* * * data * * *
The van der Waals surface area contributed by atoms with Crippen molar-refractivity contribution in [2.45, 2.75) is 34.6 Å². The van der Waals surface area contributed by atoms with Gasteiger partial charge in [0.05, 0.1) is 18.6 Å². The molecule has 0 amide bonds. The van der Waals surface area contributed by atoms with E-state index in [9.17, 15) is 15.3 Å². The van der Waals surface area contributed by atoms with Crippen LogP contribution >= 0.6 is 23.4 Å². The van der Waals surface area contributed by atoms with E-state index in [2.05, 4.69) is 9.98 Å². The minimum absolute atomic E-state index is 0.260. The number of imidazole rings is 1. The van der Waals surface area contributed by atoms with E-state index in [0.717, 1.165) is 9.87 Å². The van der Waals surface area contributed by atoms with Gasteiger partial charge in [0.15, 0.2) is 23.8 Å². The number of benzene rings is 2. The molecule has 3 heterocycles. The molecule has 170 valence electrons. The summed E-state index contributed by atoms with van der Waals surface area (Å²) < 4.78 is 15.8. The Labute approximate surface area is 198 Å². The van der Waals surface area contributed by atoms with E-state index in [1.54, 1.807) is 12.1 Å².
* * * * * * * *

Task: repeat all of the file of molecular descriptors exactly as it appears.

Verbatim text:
The van der Waals surface area contributed by atoms with Crippen molar-refractivity contribution in [2.45, 2.75) is 34.6 Å². The van der Waals surface area contributed by atoms with Gasteiger partial charge in [0.05, 0.1) is 18.6 Å². The molecule has 0 amide bonds. The van der Waals surface area contributed by atoms with E-state index in [9.17, 15) is 15.3 Å². The van der Waals surface area contributed by atoms with Crippen LogP contribution >= 0.6 is 23.4 Å². The van der Waals surface area contributed by atoms with E-state index in [2.05, 4.69) is 9.98 Å². The minimum absolute atomic E-state index is 0.260. The number of imidazole rings is 1. The van der Waals surface area contributed by atoms with E-state index in [0.717, 1.165) is 9.87 Å². The van der Waals surface area contributed by atoms with Gasteiger partial charge in [0.15, 0.2) is 23.8 Å². The number of benzene rings is 2. The molecule has 3 heterocycles. The molecule has 170 valence electrons. The summed E-state index contributed by atoms with van der Waals surface area (Å²) < 4.78 is 15.8. The Labute approximate surface area is 198 Å². The van der Waals surface area contributed by atoms with E-state index in [1.54, 1.807) is 12.1 Å².